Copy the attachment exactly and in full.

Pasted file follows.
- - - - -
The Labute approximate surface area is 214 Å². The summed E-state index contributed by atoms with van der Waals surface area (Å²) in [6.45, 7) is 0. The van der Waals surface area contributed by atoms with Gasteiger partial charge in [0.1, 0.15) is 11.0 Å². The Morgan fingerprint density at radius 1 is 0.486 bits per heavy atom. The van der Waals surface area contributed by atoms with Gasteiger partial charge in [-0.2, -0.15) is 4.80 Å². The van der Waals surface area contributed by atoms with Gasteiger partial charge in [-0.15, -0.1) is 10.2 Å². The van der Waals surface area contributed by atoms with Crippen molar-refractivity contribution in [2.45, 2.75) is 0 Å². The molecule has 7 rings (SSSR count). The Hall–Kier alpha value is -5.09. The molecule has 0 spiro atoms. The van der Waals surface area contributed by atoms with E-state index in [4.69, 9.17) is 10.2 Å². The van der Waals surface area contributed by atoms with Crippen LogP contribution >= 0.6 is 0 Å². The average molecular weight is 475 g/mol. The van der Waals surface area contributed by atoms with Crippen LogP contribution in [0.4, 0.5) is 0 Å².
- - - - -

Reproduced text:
The Labute approximate surface area is 214 Å². The summed E-state index contributed by atoms with van der Waals surface area (Å²) in [6.45, 7) is 0. The van der Waals surface area contributed by atoms with Gasteiger partial charge in [0.1, 0.15) is 11.0 Å². The Morgan fingerprint density at radius 1 is 0.486 bits per heavy atom. The van der Waals surface area contributed by atoms with Gasteiger partial charge in [-0.2, -0.15) is 4.80 Å². The van der Waals surface area contributed by atoms with Gasteiger partial charge in [-0.15, -0.1) is 10.2 Å². The van der Waals surface area contributed by atoms with Crippen molar-refractivity contribution in [2.45, 2.75) is 0 Å². The molecule has 7 rings (SSSR count). The Hall–Kier alpha value is -5.09. The molecule has 0 spiro atoms. The van der Waals surface area contributed by atoms with E-state index in [4.69, 9.17) is 10.2 Å². The van der Waals surface area contributed by atoms with Crippen LogP contribution >= 0.6 is 0 Å². The average molecular weight is 475 g/mol. The van der Waals surface area contributed by atoms with Crippen LogP contribution in [0.4, 0.5) is 0 Å².